As a law student in 2000, Heytens argued in a note that Blaine Amendments, amendments in state constitutions that bar public money from being spent to benefit religious institutions, are constitutionally suspect under the Equal Protection Clause as they discriminate based on religion. See Toby J. Heytens, School Choice and State Constitutions, 86 Va. L. Rev. 117, 140 (February 2000). Heytens details the anti-Catholic animus underlying many of the amendments and suggests that any effort by states to restrict public money in a voucher program from going to religious schools would likely run afoul of the Equal Protection Clause. See id. at 153-54.

“Transitional Moments”

Heytens has been particularly active in writing about the issues and problems that arise in applying changes in the law. In 2006, Heytens wrote on the application of changes in criminal law and precedent on cases that are pending during the “transition.” Toby J. Heytens, Managing Transitional Moments in Criminal Cases, 115 Yale L.J. 922 (March 2006). Heytens criticizes traditional views of “forfeiture” in the criminal context as unduly restrictive, arguing that we shouldn’t penalize criminal defendants from making legal arguments that were not viable at the time that the defendant was initially convicted. See id. at 942-43. In 2012, Heytens further discussed retroactivity in the law and potential remedies when the law changes. Toby J. Heytens, The Framework(s) of Legal Change, 97 Cornell L. Rev. 595 (March 2012).

Reassignment on Remand

In 2014, Heytens authored an article discussing the rare practice of appellate courts reassigning decisions to different district court judges after reversing the original opinions. Toby J. Heytens, Reassignment, 66 Stan. L. Rev. 1 (Jan. 2014). Heytens suggests that the practice be more clearly delineated through local rules that are broadly applicable to reassignment decisions rather than having the decisions be made on a case-by-case basis. See id. at 54.

Political Activity

Heytens has an extensive record of political contributions, almost exclusively to Democrats. Recipients of Heytens’ contributions included the Presidential campaigns of Barack Obama, Hillary Clinton, and Joe Biden, as well as Gov. Ralph Northam, A.G. Mark Herring, and Rep. Abigail Spanberger.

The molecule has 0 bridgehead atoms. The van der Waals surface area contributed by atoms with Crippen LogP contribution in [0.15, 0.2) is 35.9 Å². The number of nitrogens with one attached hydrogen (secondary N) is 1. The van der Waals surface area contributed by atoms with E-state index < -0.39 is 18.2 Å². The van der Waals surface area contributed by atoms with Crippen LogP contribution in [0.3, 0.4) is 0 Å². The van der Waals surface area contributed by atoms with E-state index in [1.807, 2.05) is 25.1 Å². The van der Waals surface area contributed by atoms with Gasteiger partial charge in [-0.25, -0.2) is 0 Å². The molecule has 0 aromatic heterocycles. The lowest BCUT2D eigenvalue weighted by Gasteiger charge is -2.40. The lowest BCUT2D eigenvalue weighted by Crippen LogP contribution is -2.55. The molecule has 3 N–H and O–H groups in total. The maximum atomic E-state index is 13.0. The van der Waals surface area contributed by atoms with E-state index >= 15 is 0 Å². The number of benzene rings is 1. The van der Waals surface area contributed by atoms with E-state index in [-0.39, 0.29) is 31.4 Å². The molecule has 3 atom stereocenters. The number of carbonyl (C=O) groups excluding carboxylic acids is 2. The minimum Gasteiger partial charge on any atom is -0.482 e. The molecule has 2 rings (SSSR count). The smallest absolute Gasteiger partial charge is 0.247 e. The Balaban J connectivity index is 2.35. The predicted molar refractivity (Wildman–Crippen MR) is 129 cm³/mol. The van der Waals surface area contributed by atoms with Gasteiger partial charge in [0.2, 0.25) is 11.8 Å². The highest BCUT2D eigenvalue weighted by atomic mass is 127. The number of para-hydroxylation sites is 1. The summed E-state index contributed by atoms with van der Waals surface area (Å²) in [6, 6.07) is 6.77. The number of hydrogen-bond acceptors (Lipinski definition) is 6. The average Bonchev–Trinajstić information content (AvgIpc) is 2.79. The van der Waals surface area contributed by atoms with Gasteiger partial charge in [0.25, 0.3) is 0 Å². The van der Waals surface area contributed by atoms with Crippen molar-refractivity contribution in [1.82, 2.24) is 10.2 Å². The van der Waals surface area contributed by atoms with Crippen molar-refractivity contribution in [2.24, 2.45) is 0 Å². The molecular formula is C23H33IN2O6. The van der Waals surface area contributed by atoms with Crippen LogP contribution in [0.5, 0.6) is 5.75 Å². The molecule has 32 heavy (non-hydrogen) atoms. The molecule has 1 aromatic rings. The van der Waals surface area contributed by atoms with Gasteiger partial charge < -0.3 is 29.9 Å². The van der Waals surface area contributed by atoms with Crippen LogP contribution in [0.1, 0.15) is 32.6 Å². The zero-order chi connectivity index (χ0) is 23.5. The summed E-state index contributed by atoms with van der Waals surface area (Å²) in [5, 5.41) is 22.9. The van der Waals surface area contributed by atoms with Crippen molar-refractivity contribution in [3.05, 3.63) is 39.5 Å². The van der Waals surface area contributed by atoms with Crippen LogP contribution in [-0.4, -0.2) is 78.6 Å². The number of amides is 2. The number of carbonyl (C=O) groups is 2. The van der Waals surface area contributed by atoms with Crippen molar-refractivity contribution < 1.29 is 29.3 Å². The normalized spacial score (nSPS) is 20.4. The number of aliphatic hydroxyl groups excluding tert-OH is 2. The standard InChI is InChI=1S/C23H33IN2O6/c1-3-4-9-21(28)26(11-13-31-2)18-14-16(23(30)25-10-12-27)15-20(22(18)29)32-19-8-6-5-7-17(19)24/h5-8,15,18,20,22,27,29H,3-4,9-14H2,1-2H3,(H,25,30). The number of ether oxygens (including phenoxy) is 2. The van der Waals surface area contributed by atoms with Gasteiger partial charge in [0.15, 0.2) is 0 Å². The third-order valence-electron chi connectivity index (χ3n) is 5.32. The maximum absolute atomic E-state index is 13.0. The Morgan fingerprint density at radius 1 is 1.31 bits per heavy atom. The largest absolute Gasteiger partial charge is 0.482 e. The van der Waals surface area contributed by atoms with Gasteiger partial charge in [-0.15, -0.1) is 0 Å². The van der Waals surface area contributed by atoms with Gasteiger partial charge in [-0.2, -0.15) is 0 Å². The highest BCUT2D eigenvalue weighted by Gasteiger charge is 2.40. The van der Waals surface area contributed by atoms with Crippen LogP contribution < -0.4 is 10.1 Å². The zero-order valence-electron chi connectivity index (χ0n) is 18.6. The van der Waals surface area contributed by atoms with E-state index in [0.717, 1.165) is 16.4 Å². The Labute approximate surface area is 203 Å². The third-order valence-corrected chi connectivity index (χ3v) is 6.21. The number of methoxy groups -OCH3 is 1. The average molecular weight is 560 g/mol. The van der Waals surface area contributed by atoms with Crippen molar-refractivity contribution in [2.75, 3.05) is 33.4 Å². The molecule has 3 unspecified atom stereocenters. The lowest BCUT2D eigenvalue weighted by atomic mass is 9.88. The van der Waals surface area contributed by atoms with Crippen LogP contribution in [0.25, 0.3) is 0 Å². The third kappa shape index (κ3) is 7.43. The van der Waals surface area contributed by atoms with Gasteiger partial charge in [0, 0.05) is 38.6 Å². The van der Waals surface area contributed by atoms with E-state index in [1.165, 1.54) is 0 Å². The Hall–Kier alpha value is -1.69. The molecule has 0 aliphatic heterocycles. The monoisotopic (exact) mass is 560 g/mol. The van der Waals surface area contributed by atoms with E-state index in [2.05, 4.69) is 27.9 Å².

Overall Assessment

With excellent academic credentials, and a record of strong appellate advocacy, Heytens can be deemed well-qualified for a seat on the Fourth Circuit. Nonetheless, he may draw opposition based on his academic writings, as well as his litigation history (including his defense of the Lee statue removal and the firearms ban) and his political contributions.

However, barring any unexpected developments, Heytens will likely be confirmed in due course. On the bench, Heytens is expected to pad up the Fourth Circuit’s aging center-left majority.


  1. Solid pick. I know some will not be happy because he is a white male on a court short on women & minorities, but as a black man I care more about what kind of judge he will be first & foremost. From his clerkships, to his writings, to his political donations, to his career he seems to be a young progressive. While I do not agree with the process in which led to his selection (Virginia Senators Mark Warner and Tim Kaine recommending Toby Heytens along with two district court judges born in 1960 & 1963, obviously too old for a court of appeals appointment), I do agree with the outcome. He also passes the most important test which is young & liberal enough but with nothing n his background that would seem to get any opposition from Senators Manchin or Sinema in this 50/50 senate.


    • So I would be willing to go along, if there is evidence that he is a progressive. But there isn’t. His political donations are evidence that he is a politically active Democrat, but he could just as easily be a moderate Democrat. None of his writings or jobs suggest his genuine viewpoints. There is no evidence to suggest that he would be like Judge Pam Harris.


      • I certainly agree there were more progressive options then Toby Heytens, but that doesn’t necessarily mean it is not a good pick. President Biden is a moderate left of center politician but seems to be the most liberal president since FDR from my perspective. Brown vs. Board of Education was decided by 9 white men, 2 of whom reports say initially did not want to vote with the majority. Chief Justice Warren was able to persuade the court to make a unanimous decision. Reports say Chief Justice Roberts initially was going to vote Obama Care down but Justice Kagan had some influence in changing his mind.